And it makes sense that people will believe that they need to use a more formal tone to align with the culture of the organization. Even when employees receive a lot of info and training to help them adopt a clearer, fresher tone as part of re-branding, it still takes awhile for the new behaviours – including using clear language – to fully sink in.
One tip that I always give to help people use a more direct, easier-to-understand tone is to strip your nouns.
Start stripping, baby!
If you want to give your documents a leg up in being clear, I suggest you strip your nouns – have ’em let it all hang out. You’ll shake off a lot of clutter that weighs down your sentences, throws a ball and chain ’round the neck of your paragraphs.
What do I mean by ‘clutter’? I mean all the suffixes that get added to verbs, such as -ment, -ation (or -ization); and I mean verbs that have evolved into nouns over time.
I think we are drawn to them because we think that they make words sound more important or authoritative. When you were younger, do you recall having your teacher say you needed to turn in an 800-word essay, and worrying that you would never be able to fill up all that space with something intelligent?
If you do, then you probably used the following type of language to make your writing sound smarter:
- “This enables the achievement of our monthly objectives.”
- “We will assist in the attainment of those funds for the project.”
- “This team was key to the successful initiation and implementation of the new system.”
These words aren’t wrong in and of themselves. It’s only when people use nouns like achievement, attainment, initiation and implementation where the verb at the root of those words would have done just fine.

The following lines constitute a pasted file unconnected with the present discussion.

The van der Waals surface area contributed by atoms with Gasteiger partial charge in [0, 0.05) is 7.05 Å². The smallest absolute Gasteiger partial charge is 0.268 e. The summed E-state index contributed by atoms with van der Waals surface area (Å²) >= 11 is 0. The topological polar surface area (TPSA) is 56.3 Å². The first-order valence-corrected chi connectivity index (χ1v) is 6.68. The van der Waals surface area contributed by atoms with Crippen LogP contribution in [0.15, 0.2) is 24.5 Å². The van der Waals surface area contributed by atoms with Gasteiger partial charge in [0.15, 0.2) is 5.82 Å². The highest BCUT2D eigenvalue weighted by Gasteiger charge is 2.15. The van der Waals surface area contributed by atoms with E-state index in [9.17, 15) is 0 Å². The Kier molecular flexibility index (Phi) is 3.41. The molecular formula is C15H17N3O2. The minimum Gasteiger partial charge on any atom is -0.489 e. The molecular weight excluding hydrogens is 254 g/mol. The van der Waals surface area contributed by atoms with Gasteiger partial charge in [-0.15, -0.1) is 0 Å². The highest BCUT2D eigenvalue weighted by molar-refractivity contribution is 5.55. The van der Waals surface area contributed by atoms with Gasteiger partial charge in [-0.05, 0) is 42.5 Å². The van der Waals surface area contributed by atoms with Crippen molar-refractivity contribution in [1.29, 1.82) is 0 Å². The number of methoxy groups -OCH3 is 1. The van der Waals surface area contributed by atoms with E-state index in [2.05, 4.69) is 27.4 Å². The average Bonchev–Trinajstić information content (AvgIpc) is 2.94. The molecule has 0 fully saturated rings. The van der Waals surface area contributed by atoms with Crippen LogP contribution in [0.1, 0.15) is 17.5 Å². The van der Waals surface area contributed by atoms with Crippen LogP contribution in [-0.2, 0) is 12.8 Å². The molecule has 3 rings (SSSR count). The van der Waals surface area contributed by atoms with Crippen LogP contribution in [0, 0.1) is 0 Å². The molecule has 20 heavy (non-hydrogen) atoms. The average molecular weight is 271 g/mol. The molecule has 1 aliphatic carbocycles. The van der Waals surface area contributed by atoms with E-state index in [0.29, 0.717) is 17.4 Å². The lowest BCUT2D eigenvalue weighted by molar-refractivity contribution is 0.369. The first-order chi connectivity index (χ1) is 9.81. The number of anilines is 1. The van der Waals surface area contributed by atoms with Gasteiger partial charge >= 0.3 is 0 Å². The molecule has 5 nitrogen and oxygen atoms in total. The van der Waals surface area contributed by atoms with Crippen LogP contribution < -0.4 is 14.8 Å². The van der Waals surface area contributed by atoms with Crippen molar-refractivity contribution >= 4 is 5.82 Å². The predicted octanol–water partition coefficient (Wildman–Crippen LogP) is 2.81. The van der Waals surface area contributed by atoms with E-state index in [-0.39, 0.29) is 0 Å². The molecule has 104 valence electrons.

Why are verbs better? They engage readers more because they give a more concrete sense that some action is taking place, painting a clearer picture in someone’s mind.
Note as well that the above examples often need support from their two buddies, ‘of’ and ‘the’ – words that help you round out those word counts, but also make it take longer to express your thought. Not good when you’re trying to reach busy people who may still be trying to decide if they should continue to read your piece in the first place.
Witness a few ‘loaded’ examples typical of the financial services industry, along with how I would ‘strip’ them down to more direct, easy-to-grasp language:
Loaded: Any amount payable to a minor beneficiary during his/her minority
Stripped: Any amount a minor beneficiary receives during the time they are a minor.
Loaded: We will assure the retention of the funds in the above-named account.
Stripped: We will hold the funds in the above account.
Loaded: Payment of dividends to policyholders is made monthly.
Stripped: We pay dividends to policyholders monthly.
Noun clutter is everywhere
To be fair, writing in other businesses besides financial services has seen this noun-based language creep in, too. Here are more examples typical of information documents from other industries, along with my ‘stripped’ versions:
Loaded: Employees can achieve resolution of these issues through the application of the Human Resource employee dispute resolution policy.
Stripped: You can resolve these issues by following Human Resources’ Policy for Resolving Disputes.
Loaded: Nominees must demonstrate active advocacy to ensure the full and proper implementation and evaluation of identified solutions.
Stripped: Nominees must demonstrate that they will actively advocate to ensure that those responsible to implement and evaluate the solutions will fulfill their roles fully and properly.
Loaded: The statement outlines recommendations for the safe discharge of patients.
Stripped: The statement outlines recommendations to professionals to help them safely discharge patients. (Note that this word does not need anything added to turn it into a noun!)
Loaded: The committee is active in the identification, assessment and treatment of mental disorders.
Stripped: The committee works to identify, assess and treat mental disorders.
So next time you’re creating a communication, and aren’t sure why it doesn’t jump off the page, look for verbs that have been loaded up to create nouns – and see if you can strip ’em down. You’ll be helping your reader grasp your message more quickly and easily.